"Chuang Tzu": The Evolution of a Taoist Classic

Dissertation, Harvard University (2002)
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Abstract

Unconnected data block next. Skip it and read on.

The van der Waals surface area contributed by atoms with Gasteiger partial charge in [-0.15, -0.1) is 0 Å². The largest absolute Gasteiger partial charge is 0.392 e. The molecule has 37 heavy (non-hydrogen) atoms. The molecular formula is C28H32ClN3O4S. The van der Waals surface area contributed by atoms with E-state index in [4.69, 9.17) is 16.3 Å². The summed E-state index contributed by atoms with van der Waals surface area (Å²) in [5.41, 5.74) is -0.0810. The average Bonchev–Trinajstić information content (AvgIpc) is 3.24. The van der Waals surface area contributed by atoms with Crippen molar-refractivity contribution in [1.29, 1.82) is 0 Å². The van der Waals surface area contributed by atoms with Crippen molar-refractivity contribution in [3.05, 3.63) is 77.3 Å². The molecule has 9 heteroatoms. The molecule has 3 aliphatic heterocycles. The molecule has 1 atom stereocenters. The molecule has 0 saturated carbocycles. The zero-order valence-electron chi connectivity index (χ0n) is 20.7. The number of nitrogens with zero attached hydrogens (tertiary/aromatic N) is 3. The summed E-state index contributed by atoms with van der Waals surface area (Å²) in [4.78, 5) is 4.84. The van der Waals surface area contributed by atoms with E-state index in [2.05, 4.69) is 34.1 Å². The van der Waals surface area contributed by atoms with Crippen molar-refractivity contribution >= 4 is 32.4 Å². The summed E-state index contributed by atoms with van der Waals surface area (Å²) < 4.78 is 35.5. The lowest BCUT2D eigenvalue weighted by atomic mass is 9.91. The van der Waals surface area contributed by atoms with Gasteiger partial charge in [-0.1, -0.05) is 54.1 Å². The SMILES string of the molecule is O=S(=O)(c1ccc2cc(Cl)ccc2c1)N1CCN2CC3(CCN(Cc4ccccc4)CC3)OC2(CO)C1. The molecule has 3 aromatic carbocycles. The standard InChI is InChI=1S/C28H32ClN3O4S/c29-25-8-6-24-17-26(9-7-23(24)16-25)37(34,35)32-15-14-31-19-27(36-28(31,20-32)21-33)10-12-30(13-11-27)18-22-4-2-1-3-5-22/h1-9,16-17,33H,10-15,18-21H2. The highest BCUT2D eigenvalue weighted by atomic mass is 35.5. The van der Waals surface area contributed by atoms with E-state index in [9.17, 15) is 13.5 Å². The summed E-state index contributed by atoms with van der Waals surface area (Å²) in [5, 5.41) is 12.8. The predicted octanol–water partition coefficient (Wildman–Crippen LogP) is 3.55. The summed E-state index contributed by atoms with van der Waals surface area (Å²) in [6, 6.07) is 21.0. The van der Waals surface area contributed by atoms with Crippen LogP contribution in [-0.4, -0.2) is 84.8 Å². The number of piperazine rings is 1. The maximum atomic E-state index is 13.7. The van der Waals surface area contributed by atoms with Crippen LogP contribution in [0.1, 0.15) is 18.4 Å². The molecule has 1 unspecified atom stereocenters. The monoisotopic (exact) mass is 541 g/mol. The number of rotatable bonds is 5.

Although the Chuang Tzu has been revered as a classic of Taoist wisdom for over two thousand years, the question of the text's origins have remained largely unexplored until recent times. The book was traditionally attributed to a figure named Chuang Chou who was active in the latter half of the fourth century B.C.E., though modern scholarship has demonstrated that Master Chuang himself wrote only the first seven chapters, the remaining material being written over a period of approximately two centuries. Particularly important in this regard is the work of A. C. Graham, who argues that the text can be divided into five strata with varying degrees of proximity to the philosophy of Chuang Tzu. According to Graham, the latest stratum was written by a group which he calls the Syncretists, who are also credited with compiling the earliest edition of the text. However, since Graham finds no evidence of an organized school surviving Chuang Tzu's death he believes that the Syncretists compiled the text from a variety of different sources, whereas I argue that it evolved through a process of accretion whereby successive generations of Chuang Tzu's disciples appended their own writings to those of their Master. Thus, while I agree that the Syncretists were responsible for bringing the text to completion, I use textual and philosophical analysis to show that they merely edited a previously existing collection of writings by Chuang Tzu and his lineal descendants. I further use the Syncretists' own discussion of Chuang Tzu's philosophy to demonstrate that they were primarily interested in his mystical vision of the Tao, which served as the foundation for their "syncretic" perspective, as well as the unifying principle behind their organization of the text

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